TN 22 (12-18)

DI 23022.840 Obliterative Bronchiolitis

 

COMPASSIONATE ALLOWANCE INFORMATION

OBLITERATIVE BRONCHIOLITIS

ALTERNATE NAMES

Bronchiolitis Obliterans; Constrictive Bronchiolitis

DESCRIPTION

Obliterative Bronchiolitis (OB) is a rare, irreversible, life-threatening form of lung disease that occurs when the small airway branches of the lungs (bronchioles) are compressed and narrowed by scar tissue (fibrosis) and inflammation. Extensive scarring results in decreased lung function. Causes of OB include collagen vascular diseases, especially rheumatoid arthritis, organ transplant rejection, viral infections, drug reactions, prematurity complications, , oral emergency medicines (for example, activated charcoal), exposure to toxic fumes (for example, diacetyl, sulfur dioxide, ammonia, chlorine, mustard gas, ozone), and idiopathic (no known cause). Symptoms of OB include coughing (usually without phlegm), shortness of breath on exertion, wheezing and fatigue,

OB is not the same disorder as bronchiolitis obliterans organizing pneumonia (BOOP), now known as cryptogenic organizing pneumonia (COP), which is a treatable disorder with a favorable prognosis. OB is also a distinctly different disorder than pediatric bronchiolitis, which is a very common childhood respiratory illness with a good prognosis.

DIAGNOSTIC TESTING, PHYSICAL FINDINGS, AND ICD-9-CM CODING

Diagnostic testing: Although a definitive diagnosis of OB requires can only made by a lung biopsy, other diagnostic tests which aid in the diagnosis include:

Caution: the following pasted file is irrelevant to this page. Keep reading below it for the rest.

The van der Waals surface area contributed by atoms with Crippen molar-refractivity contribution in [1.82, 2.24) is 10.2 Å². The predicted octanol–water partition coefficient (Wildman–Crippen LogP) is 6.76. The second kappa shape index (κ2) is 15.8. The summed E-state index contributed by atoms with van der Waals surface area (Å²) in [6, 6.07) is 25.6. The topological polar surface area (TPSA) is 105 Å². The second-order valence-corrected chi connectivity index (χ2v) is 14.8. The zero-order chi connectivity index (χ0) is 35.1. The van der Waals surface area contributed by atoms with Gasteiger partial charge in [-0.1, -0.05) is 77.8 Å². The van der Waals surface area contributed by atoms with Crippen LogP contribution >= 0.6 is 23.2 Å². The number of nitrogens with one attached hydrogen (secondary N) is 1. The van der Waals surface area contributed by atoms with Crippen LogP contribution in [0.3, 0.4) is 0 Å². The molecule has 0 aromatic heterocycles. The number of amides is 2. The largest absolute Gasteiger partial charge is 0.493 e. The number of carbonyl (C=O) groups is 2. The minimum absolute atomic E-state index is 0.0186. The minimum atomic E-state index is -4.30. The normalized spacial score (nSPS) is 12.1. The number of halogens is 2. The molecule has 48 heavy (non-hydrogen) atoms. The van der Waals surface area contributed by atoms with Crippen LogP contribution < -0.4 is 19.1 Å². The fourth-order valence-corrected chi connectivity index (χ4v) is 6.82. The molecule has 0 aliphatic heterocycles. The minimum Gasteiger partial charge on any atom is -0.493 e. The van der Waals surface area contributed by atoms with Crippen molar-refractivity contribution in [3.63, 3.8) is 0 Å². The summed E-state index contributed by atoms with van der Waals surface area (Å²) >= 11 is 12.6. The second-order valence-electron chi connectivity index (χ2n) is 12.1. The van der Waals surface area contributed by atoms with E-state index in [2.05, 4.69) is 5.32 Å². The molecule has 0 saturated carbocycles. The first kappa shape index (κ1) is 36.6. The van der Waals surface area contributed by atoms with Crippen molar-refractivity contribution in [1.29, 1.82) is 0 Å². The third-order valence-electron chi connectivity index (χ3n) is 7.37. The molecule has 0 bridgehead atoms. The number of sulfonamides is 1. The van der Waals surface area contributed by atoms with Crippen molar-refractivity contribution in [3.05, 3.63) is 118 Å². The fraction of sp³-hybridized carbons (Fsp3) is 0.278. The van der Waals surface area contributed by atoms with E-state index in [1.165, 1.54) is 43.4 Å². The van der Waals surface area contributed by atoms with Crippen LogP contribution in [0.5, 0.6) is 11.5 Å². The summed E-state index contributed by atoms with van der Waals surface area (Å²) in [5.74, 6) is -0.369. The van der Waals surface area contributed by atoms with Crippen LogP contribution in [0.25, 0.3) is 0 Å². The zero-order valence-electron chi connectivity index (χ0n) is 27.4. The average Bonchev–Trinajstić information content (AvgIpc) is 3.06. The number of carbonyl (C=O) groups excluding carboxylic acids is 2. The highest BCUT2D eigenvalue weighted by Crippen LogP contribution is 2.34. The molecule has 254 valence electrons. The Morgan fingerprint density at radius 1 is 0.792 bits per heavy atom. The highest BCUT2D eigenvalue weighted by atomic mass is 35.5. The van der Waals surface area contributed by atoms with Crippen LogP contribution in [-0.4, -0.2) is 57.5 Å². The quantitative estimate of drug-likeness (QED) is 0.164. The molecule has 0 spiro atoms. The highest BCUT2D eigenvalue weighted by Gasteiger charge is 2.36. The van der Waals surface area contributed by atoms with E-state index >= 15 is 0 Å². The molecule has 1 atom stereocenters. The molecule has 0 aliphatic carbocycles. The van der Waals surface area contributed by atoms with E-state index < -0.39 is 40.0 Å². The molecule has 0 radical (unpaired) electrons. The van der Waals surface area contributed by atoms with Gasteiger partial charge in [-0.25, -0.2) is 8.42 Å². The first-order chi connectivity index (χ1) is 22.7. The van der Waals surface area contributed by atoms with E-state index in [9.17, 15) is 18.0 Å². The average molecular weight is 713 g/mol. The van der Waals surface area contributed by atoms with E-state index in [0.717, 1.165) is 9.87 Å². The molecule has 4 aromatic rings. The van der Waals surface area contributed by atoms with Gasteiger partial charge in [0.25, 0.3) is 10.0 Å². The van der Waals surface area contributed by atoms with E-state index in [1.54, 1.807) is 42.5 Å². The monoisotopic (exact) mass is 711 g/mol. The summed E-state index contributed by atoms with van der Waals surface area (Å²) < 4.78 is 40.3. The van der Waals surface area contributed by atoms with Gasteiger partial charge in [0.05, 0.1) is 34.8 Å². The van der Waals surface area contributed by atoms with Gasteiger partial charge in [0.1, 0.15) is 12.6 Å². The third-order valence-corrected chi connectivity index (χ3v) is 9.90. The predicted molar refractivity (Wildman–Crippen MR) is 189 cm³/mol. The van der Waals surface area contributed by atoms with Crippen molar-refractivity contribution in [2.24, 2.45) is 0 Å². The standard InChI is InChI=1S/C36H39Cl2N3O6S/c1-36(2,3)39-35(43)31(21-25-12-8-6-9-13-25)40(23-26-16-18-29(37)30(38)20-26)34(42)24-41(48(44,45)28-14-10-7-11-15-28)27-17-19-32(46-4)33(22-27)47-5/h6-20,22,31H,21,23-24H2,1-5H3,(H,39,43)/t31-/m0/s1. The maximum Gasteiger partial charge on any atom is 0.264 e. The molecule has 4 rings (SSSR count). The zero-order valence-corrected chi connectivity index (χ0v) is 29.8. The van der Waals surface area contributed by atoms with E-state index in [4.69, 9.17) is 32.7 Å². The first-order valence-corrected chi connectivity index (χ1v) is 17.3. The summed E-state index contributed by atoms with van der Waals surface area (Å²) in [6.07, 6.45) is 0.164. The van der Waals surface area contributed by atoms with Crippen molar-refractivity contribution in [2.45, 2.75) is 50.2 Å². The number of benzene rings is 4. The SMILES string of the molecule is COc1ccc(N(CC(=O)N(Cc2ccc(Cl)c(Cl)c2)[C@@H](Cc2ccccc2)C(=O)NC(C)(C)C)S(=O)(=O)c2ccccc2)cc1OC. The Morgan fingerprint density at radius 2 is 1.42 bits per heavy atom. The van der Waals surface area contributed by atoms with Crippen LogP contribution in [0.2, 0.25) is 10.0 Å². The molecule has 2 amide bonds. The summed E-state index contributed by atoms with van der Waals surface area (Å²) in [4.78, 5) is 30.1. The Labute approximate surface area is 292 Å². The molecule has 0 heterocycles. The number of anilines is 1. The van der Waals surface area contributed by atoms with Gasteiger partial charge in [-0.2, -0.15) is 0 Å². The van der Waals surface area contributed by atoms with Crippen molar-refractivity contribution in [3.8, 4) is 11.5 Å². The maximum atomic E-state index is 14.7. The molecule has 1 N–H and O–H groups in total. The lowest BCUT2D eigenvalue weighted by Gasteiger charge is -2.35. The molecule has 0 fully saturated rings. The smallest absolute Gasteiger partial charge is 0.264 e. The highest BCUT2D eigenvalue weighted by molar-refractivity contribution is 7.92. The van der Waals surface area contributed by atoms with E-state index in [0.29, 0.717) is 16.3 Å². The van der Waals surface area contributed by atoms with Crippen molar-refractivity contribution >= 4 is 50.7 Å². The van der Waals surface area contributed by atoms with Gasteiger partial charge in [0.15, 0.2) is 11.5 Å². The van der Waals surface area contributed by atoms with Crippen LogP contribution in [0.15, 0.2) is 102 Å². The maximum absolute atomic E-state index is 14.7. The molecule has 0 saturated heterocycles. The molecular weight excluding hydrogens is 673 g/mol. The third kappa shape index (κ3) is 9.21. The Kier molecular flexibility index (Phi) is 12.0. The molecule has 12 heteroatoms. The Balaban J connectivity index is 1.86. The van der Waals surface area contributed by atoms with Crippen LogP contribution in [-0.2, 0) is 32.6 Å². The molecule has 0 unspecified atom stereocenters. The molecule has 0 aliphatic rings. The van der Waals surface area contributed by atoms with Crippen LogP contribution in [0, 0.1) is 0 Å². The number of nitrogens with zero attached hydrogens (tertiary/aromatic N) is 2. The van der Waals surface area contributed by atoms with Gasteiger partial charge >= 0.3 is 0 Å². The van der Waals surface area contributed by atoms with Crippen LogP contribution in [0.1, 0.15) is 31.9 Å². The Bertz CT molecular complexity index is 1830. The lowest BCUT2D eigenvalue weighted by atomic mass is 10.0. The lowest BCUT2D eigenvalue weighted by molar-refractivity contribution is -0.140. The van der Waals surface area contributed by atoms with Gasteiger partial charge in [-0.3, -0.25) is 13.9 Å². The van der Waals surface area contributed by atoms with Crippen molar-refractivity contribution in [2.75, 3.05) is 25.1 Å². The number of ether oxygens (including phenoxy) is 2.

• Lung volume measurements showing an elevated residual volume and chest x-ray with evidence of hyperinflation;

• High resolution computerized tomography (CT) of the chest at full inspiration and expiration showing evidence of heterogeneous air trapping, mosaic attenuation, bronchial wall thickening, cylindrical bronchiectasis, or scattered ground glass opacities; and

• Spirometry which typically shows airway obstruction that is generally unresponsive to bronchodilators. A restrictive pattern may be seen in some cases.

Physical findings:

• Dry cough;

• Shortness of breath;

• Fatigue and wheezing in the absence of a cold or asthma.

ICD-9: 491.8

PROGRESSION

The progression of OB varies from person to person with symptoms starting either gradually or suddenly. Two to eight weeks after a respiratory illness or exposure to toxic fumes, dry cough, shortness of breath (especially on exertion), fatigue, and wheezing may occur. Severe cases may require a lung transplant. Post-lung transplantation, OB continues to be a major life-threatening complication, affecting up to 50% of people who survive five years after transplantation.

TREATMENT

There is currently no cure for OB. Bronchodilators, inhaled corticosteroids, oxygen supplementation, and, in the case of lung transplantation, immunosuppressants, are prescribed to control symptoms. Response to treatment is generally poor.

SUGGESTED PROGRAMMATIC ASSESSMENT*

Suggested MER for Evaluation:

  • Clinical history and examination that describes diagnostic features and physical findings;

  • Biopsy reports;

  • CT scans;

  • Pulmonary function tests ( PFTs) including diffusing capacity of the lungs for carbon monoxide (DLCO) tests, spirometry, and arterial blood gas (ABG) tests; and

  • Response, if any, to a regimen of treatment.

Suggested Listings for Evaluation:

DETERMINATION

LISTING

REMARKS

Meets

3.02

A description of findings establishing the diagnosis and response to treatment is needed when evaluating this condition.

103.02

A description of findings establishing the diagnosis and response to treatment is needed when evaluating this condition.

Equals

 

 

* Adjudicators may, at their discretion, use the Medical Evidence of Record or the listings suggested to evaluate the claim. However, the decision to allow or deny the claim rests with the adjudicator.

 


To Link to this section - Use this URL:
http://policy.ssa.gov/poms.nsf/lnx/0423022840
DI 23022.840 - Obliterative Bronchiolitis - 12/28/2018
Batch run: 12/28/2018
Rev:12/28/2018